Five key questions for the Supreme Court to consider in a healthcare decision: Page 3 of 6

Five key questions for the Supreme Court to consider in a healthcare decision

Where do the mandates stop?

Probably the biggest weakness in the government’s case is its failure to define a “limiting principle.” If the Commerce Clause allows Congress to mandate the purchase of health insurance, judges wanted to know, what can’t it mandate?

The issue has dogged the government at every level, even in cases it ultimately won, and was — predictably — on the justices’ minds. Multiple justices asked Verrilli multiple times, point blank, to name a limiting principle. He did not clearly articulate one.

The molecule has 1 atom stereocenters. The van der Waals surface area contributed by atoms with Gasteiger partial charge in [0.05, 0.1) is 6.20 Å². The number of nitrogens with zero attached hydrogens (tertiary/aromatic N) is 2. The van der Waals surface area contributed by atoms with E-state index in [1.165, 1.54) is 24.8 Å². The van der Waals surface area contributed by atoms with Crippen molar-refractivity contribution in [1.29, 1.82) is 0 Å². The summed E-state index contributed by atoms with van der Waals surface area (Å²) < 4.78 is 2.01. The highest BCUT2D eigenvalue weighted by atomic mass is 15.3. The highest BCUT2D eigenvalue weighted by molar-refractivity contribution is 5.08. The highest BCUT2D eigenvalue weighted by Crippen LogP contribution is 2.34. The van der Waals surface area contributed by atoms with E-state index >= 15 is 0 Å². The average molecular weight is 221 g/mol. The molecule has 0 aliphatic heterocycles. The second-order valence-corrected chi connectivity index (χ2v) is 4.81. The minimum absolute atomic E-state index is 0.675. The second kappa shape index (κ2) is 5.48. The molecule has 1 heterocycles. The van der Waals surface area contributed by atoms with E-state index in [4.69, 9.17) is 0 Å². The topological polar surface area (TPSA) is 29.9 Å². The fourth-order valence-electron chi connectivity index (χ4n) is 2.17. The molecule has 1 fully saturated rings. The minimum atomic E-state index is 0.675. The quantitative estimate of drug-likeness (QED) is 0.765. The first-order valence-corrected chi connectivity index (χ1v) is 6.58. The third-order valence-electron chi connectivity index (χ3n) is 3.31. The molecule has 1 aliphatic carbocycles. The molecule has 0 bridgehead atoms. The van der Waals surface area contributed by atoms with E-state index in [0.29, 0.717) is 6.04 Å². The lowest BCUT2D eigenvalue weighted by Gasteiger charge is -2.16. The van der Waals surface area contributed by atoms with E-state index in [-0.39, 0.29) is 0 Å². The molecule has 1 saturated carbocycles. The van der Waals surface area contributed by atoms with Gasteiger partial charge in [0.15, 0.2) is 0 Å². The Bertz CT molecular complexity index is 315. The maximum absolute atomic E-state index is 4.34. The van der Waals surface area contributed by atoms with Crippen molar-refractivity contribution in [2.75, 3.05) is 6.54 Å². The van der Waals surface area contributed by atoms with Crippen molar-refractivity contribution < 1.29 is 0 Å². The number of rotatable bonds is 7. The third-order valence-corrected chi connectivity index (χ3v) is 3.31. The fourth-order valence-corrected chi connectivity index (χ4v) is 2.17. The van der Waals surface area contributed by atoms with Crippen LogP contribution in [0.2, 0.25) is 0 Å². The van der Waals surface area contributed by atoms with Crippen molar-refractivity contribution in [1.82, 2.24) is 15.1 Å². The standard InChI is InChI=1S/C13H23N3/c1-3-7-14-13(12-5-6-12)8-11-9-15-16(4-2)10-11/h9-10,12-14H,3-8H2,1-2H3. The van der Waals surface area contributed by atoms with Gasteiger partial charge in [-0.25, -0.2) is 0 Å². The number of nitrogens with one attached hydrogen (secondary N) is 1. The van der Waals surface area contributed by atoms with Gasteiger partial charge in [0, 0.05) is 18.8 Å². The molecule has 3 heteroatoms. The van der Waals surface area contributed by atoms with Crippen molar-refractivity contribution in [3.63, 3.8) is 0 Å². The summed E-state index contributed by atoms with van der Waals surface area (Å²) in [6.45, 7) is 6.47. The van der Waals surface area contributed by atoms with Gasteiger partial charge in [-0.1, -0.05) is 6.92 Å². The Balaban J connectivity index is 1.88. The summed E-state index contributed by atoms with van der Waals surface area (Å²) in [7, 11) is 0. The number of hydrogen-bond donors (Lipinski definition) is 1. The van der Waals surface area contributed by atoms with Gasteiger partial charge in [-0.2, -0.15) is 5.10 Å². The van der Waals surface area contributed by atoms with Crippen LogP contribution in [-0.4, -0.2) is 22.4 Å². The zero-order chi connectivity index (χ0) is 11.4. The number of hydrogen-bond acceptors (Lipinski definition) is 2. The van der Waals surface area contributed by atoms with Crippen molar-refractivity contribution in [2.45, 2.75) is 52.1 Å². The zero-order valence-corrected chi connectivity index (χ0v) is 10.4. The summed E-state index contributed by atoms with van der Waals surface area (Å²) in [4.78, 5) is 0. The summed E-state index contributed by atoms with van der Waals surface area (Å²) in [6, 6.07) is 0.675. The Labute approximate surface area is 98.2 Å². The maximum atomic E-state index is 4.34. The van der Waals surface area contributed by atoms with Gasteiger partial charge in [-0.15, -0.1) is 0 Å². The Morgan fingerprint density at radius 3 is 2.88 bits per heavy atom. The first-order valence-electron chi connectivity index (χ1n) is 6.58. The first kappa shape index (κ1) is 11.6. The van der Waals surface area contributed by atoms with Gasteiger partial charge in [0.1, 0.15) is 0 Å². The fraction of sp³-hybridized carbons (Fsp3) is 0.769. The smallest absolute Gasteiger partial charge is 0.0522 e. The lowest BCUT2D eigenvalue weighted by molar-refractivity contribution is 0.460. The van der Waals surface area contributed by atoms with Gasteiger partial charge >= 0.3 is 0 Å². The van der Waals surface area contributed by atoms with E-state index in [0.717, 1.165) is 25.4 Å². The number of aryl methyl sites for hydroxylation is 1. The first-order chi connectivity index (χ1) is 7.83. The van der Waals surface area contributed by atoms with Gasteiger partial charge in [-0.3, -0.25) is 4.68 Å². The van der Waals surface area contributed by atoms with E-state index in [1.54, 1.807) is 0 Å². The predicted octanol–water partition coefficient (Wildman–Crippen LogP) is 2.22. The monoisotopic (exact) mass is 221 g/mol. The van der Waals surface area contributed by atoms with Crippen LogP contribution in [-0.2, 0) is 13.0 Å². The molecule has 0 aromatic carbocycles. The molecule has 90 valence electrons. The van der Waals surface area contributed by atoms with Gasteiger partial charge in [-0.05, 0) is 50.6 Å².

“That was the strangest part” of Tuesday’s arguments, Shapiro said.

In the past, the Justice Department has argued that it doesn’t need to define a limiting principle because healthcare is unique. Upholding the insurance mandate wouldn’t open the door to other mandates because other markets don’t have the same kind of cost-shifting as healthcare, the government argues.

Kennedy seemed to be entertaining that argument, which is closely tied to the difference — or lack thereof — between healthcare and insurance.

“The young person who is uninsured is uniquely proximately very close to affecting the rates of insurance and the costs of providing medical care in a way that is not true in other industries,” he said. “That's my concern in the case.”

Five questions that could shape the court’s ruling:

  1. Is this about healthcare or health insurance?
  2. Where do the mandates stop?
  3. What constitutes an “activist” approach?
  4. What happened to the Necessary and Proper Clause?
  5. Why does the mandate exist?